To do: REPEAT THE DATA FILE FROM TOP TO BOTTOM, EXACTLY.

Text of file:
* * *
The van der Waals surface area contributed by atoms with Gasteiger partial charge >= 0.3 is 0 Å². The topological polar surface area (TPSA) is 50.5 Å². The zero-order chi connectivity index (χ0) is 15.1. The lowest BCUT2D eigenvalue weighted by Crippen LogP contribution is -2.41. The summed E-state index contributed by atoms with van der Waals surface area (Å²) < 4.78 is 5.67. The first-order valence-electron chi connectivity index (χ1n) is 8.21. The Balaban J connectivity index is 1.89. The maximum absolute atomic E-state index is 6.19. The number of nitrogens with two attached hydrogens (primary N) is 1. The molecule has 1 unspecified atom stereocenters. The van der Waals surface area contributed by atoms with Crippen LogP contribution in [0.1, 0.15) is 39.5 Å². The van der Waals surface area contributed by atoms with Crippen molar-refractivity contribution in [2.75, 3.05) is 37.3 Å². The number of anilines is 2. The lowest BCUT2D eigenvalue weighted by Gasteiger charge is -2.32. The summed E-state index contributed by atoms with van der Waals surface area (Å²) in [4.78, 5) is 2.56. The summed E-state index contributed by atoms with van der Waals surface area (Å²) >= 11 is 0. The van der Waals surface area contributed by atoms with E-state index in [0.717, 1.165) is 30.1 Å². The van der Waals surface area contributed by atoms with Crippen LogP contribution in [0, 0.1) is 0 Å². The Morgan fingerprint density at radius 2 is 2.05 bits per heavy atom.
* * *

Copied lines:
The van der Waals surface area contributed by atoms with Gasteiger partial charge >= 0.3 is 0 Å². The topological polar surface area (TPSA) is 50.5 Å². The zero-order chi connectivity index (χ0) is 15.1. The lowest BCUT2D eigenvalue weighted by Crippen LogP contribution is -2.41. The summed E-state index contributed by atoms with van der Waals surface area (Å²) < 4.78 is 5.67. The first-order valence-electron chi connectivity index (χ1n) is 8.21. The Balaban J connectivity index is 1.89. The maximum absolute atomic E-state index is 6.19. The number of nitrogens with two attached hydrogens (primary N) is 1. The molecule has 1 unspecified atom stereocenters. The van der Waals surface area contributed by atoms with Crippen LogP contribution in [0.1, 0.15) is 39.5 Å². The van der Waals surface area contributed by atoms with Crippen molar-refractivity contribution in [2.75, 3.05) is 37.3 Å². The number of anilines is 2. The lowest BCUT2D eigenvalue weighted by Gasteiger charge is -2.32. The summed E-state index contributed by atoms with van der Waals surface area (Å²) in [4.78, 5) is 2.56. The summed E-state index contributed by atoms with van der Waals surface area (Å²) >= 11 is 0. The van der Waals surface area contributed by atoms with E-state index in [0.717, 1.165) is 30.1 Å². The van der Waals surface area contributed by atoms with Crippen LogP contribution in [0, 0.1) is 0 Å². The Morgan fingerprint density at radius 2 is 2.05 bits per heavy atom.